For optimum website content, you need to achieve a very fine balance between copy and images. This is especially important as web content must be as concise as possible and the temptation to replace words with images can be remarkably strong.
Before giving in to this, you need to consider the drawbacks of losing web copy. You can’t have ‘key pictures’ as you would key words. Images are not picked up by search engines in the same way (although you can add an ‘alt’ tag to tell the search engines what the image is about). This instantly cuts down on your visibility to vital marketing outlets.
If you are worried that your site will appear text-heavy then keep paragraphs short, with plenty of white space in-between. This makes for more memorable writing, allowing your key messages to jump out at the reader.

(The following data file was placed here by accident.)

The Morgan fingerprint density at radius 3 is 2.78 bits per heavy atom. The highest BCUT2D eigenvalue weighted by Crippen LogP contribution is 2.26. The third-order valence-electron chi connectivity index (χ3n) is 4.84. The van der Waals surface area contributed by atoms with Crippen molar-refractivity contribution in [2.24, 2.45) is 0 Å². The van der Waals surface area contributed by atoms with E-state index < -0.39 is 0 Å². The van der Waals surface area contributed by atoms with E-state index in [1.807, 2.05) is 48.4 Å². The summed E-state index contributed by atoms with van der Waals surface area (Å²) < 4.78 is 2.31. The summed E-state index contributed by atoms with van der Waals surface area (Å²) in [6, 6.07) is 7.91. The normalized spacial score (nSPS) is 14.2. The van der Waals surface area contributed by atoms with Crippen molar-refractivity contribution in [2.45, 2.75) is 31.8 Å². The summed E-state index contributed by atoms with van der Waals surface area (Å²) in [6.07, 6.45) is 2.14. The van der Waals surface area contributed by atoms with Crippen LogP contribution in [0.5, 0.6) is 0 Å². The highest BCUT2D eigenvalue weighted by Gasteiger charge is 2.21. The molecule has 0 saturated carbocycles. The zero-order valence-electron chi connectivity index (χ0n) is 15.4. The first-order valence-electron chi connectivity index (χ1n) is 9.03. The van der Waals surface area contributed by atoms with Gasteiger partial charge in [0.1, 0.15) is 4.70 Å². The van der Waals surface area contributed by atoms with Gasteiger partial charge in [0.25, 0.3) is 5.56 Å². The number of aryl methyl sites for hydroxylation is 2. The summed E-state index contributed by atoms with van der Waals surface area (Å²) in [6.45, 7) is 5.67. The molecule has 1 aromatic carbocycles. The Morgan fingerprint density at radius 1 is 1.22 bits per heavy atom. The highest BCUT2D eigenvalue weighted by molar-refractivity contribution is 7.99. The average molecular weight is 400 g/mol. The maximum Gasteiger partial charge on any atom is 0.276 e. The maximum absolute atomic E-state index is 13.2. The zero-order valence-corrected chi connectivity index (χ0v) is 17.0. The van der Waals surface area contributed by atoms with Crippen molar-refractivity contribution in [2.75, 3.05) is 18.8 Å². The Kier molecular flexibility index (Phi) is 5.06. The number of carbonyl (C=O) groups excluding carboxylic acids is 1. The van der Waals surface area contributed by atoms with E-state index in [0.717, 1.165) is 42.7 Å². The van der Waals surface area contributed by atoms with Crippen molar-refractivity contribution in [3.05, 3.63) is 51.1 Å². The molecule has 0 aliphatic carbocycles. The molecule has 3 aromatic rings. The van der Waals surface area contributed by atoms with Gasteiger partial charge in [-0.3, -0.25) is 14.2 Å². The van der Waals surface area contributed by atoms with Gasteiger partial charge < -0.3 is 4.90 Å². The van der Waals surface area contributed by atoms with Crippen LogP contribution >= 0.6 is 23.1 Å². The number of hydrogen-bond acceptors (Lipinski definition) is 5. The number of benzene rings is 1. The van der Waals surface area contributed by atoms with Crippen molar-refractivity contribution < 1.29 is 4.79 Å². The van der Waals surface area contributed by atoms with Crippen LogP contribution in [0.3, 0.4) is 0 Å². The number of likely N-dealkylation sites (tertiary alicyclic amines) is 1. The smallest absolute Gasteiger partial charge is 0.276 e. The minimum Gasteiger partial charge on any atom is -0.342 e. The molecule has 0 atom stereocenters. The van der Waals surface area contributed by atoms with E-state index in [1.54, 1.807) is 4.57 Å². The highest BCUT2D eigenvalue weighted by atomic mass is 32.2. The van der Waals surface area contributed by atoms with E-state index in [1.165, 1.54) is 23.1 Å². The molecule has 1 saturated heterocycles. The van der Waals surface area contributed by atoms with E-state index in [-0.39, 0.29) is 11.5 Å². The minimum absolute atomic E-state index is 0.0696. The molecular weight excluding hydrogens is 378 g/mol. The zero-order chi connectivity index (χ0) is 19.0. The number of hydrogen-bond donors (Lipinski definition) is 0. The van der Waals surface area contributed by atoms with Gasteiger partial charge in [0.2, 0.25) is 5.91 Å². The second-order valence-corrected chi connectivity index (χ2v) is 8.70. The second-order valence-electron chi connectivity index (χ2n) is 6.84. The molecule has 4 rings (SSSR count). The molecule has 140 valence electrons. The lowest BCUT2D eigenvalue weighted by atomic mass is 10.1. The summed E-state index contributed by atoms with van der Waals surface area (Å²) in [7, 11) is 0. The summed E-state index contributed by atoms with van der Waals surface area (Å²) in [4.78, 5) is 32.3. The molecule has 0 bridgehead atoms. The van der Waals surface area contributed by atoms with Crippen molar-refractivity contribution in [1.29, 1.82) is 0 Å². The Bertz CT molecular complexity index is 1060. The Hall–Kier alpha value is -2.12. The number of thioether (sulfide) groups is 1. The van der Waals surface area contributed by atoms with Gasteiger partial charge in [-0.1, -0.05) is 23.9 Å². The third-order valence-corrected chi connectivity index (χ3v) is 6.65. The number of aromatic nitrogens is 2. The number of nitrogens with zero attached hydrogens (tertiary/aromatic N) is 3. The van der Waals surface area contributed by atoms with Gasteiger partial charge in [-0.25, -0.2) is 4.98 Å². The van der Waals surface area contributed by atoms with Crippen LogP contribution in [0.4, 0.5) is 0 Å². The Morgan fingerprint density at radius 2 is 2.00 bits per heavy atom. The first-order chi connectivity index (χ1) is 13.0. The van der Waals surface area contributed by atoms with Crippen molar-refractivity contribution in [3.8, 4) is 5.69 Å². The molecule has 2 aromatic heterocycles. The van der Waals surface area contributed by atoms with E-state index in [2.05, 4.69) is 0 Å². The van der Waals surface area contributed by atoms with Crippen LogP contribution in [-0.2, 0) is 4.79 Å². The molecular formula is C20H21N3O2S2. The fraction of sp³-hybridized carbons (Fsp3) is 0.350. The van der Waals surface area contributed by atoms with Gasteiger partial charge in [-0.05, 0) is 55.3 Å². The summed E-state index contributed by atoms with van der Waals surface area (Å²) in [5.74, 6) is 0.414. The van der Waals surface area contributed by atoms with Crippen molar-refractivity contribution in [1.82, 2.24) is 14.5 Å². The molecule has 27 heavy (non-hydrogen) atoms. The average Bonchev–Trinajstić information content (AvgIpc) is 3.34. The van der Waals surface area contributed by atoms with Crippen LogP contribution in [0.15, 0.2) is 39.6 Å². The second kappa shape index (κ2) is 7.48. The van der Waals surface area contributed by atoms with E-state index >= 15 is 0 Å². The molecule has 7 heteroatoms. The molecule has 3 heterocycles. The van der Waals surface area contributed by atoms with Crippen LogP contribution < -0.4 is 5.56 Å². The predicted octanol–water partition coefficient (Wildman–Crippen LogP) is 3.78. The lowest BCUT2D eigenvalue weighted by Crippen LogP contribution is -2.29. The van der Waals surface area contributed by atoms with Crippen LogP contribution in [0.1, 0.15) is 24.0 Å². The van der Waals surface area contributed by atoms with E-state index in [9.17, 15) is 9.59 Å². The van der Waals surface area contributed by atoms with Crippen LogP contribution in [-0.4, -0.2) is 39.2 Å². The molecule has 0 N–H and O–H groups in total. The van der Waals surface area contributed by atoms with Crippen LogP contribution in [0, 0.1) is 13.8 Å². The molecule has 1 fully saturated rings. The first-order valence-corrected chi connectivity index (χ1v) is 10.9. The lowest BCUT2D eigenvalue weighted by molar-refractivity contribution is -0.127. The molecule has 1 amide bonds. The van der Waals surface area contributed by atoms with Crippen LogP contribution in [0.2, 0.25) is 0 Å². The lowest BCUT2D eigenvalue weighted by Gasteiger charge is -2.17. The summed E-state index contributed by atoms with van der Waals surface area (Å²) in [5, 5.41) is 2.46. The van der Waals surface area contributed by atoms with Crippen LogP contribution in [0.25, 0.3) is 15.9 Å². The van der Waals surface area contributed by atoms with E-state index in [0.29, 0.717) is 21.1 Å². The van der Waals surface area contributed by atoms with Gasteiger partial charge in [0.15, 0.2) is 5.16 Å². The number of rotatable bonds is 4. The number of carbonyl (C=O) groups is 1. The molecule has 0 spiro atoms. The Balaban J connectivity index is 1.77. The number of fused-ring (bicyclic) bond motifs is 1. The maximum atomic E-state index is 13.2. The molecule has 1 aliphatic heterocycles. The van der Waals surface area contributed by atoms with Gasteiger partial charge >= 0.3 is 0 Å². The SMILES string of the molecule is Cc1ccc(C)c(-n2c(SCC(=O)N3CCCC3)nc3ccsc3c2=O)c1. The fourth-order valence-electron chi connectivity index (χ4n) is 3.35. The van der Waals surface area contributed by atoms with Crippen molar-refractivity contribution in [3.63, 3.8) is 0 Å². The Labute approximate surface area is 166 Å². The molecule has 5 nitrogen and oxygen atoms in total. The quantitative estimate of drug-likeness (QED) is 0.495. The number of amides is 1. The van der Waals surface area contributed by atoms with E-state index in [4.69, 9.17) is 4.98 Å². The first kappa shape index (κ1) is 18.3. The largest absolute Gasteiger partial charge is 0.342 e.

When selecting images make sure they have an obvious relevance and are not open to misinterpretation. The relationship between words and images is crucial and should amplify meaning rather than confuse it. An excellent but apocryphal example of how not to choose an image comes from a baby food company, said to have put a picture of a baby and no text on their tins, only to see their sales drop in Africa as people assumed they were selling canned babies.
However, when used correctly images can add visual interest to your web content, emphasising key messages of the copy to create a more memorable experience for potential clients.